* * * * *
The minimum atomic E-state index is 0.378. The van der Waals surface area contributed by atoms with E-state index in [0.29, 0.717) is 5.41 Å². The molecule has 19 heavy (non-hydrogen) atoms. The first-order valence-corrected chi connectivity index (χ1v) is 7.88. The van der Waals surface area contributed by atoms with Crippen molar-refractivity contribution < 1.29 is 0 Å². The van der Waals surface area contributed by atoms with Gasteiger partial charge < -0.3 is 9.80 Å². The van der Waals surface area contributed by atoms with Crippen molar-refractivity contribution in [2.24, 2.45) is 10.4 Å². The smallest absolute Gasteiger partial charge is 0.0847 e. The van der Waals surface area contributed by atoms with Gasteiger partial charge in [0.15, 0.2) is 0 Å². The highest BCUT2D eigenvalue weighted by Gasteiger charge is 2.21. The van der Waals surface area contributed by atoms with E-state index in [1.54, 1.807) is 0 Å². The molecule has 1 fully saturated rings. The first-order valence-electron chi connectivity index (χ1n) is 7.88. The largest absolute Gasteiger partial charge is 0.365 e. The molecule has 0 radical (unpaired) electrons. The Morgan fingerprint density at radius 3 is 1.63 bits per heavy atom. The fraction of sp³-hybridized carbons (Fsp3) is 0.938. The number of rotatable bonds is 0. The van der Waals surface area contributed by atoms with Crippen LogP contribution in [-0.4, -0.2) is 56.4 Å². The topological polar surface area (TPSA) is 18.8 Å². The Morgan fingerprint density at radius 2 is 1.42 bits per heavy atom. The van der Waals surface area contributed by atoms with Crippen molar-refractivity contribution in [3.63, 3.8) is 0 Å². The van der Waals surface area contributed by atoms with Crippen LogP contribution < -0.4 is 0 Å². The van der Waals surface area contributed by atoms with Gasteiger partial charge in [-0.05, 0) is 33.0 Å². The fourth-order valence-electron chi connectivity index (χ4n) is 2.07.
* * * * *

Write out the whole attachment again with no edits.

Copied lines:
The minimum atomic E-state index is 0.378. The van der Waals surface area contributed by atoms with E-state index in [0.29, 0.717) is 5.41 Å². The molecule has 19 heavy (non-hydrogen) atoms. The first-order valence-corrected chi connectivity index (χ1v) is 7.88. The van der Waals surface area contributed by atoms with Crippen molar-refractivity contribution < 1.29 is 0 Å². The van der Waals surface area contributed by atoms with Gasteiger partial charge < -0.3 is 9.80 Å². The van der Waals surface area contributed by atoms with Crippen molar-refractivity contribution in [2.24, 2.45) is 10.4 Å². The smallest absolute Gasteiger partial charge is 0.0847 e. The van der Waals surface area contributed by atoms with Gasteiger partial charge in [0.15, 0.2) is 0 Å². The highest BCUT2D eigenvalue weighted by Gasteiger charge is 2.21. The van der Waals surface area contributed by atoms with E-state index in [1.54, 1.807) is 0 Å². The molecule has 1 fully saturated rings. The first-order valence-electron chi connectivity index (χ1n) is 7.88. The largest absolute Gasteiger partial charge is 0.365 e. The molecule has 0 radical (unpaired) electrons. The Morgan fingerprint density at radius 3 is 1.63 bits per heavy atom. The fraction of sp³-hybridized carbons (Fsp3) is 0.938. The number of rotatable bonds is 0. The van der Waals surface area contributed by atoms with Crippen LogP contribution in [-0.4, -0.2) is 56.4 Å². The topological polar surface area (TPSA) is 18.8 Å². The Morgan fingerprint density at radius 2 is 1.42 bits per heavy atom. The van der Waals surface area contributed by atoms with Crippen molar-refractivity contribution in [3.63, 3.8) is 0 Å². The van der Waals surface area contributed by atoms with Crippen LogP contribution < -0.4 is 0 Å². The van der Waals surface area contributed by atoms with Gasteiger partial charge in [-0.05, 0) is 33.0 Å². The fourth-order valence-electron chi connectivity index (χ4n) is 2.07.